Friday, January 7, 2011

First steps into mindfulness

To tame my ever-wandering mind and try to find focus and concentration, I've decided to try out mindfulness and meditation.

In the PhD course which I am currently attending, every session involves a mindfulness exercise. Initially I was a bit surprised to find mindfulness to be part of a course for PhD students, but now all the participants of this course agree that they look forward to the guided mindfulness sessions in the course.

Outside of this course, I have never practiced mindfulness. Today, I decided to look on-line for a guided mindfulness exercise. I came across this exercise and enjoyed it very much.

Since this is the first time I practice such an exercise with guided audio, I've noticed a few differences between this and a guided exercise in a group setting. I need to practice more, but I am inclined to think that solitary exercises suit me more. This, however, is completely my personal experience and I am sure many people benefit from mindfulness and meditation courses offered by skilled instructors.

The observations I made are the following:

- My thinking, now while I am writing this post, is much clearer. I did not navigate away from this site yet to go and click around on other websites, even though I see new Twitter and Facebook alerts.

- I have a cold, and I could clearly feel how this impairs my breathing. I'd like to think that it's just a cold and can work through like normal, but with my body doing a little bit more effort with every breath I take, I realize I should take it easy the coming weekend and focus on conquering this cold.

- The position of my head and shoulders mattered. Hanging shoulders and a hanging head made my breathing speed up and feel less free. I clearly felt how much better my body and breathing feels when I sit up straight, with straight shoulders and my head upright and proud. While I sometimes go into a position with hanging shoulders and a curved back to "relax" or show my respect/inferiority to another person, it feels as if my natural relaxed position is upright and proud of myself.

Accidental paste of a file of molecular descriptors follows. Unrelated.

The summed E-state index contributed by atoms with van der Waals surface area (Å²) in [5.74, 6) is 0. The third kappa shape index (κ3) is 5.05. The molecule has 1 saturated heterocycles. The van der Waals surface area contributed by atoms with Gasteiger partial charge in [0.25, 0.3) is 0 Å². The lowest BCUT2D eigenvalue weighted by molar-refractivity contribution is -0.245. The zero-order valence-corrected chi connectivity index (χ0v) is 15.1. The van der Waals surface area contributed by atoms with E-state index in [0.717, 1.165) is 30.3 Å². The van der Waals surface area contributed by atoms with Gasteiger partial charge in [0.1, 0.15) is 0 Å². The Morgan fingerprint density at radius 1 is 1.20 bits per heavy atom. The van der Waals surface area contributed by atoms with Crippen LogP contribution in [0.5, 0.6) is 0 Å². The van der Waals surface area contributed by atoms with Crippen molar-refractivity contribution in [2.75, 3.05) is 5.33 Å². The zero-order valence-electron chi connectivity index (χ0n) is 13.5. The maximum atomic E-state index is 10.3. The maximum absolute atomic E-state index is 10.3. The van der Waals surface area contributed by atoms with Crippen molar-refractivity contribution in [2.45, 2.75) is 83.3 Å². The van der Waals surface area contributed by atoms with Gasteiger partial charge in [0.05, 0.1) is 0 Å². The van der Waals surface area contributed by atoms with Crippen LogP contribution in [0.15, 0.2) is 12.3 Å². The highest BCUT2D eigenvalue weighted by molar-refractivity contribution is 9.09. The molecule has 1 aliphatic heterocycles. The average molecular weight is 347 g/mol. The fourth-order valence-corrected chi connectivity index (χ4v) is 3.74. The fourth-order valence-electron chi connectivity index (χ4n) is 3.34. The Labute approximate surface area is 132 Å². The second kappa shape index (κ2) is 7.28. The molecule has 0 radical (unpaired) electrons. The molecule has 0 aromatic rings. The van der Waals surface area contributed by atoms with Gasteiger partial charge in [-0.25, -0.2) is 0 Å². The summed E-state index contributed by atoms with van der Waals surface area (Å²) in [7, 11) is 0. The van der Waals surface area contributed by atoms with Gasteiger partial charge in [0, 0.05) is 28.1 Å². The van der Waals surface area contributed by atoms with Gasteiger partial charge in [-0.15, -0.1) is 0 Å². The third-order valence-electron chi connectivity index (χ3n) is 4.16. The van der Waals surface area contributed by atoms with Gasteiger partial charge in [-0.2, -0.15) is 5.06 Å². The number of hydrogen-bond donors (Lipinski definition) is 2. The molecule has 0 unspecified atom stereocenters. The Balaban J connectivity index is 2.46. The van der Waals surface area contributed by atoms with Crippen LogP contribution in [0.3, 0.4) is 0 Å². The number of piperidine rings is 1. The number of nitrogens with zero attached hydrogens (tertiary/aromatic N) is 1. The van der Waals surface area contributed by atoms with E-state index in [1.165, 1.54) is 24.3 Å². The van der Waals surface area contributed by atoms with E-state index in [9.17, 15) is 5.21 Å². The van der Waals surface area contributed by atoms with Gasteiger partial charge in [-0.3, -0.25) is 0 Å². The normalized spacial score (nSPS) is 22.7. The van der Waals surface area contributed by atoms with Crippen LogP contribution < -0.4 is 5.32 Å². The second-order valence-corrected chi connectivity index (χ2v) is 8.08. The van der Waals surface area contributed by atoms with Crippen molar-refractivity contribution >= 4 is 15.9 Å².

- I need to practice more to get my thoughts under control. However, I am hoping that regular practice (I am scheduling time for this in my planner), will result in a clearer mind.

My next planned session is scheduled for Sunday, and I hope I will enjoy it as much as I enjoyed this exercise.


  1. Thanks for this reassuring post. I am also trying to practice a little mindfulness meditation each morning using Jon Kabat Zinn CDs to guide me. I felt a little embarrassed to admit that to anyone at uni though!
    I am reading some philosophy at the moment which is relevant to, but not quite my core and comfortable subject of literacy education. I find my mind wanders all the time when I try to slog through the philosophers. I'm trying to gain more control over this brain malfunctioning & hope the meditation will assist.

  2. I wish you lots of success with the mindfulness practice.

    I can relate to your feeling slight embarrassment as some people might consider it too aetherial for a "real" scientist, but I've decided for myself that I don't really care what others might think of my practice - what really matters is that I find a way to regain my focus, and get some good work done.
    Hope you can find some encouragement in this :)

  3. Came across your blog while looking for study aids targeted for PhD students. Very insightful and definitely useful posts. Keep it up!


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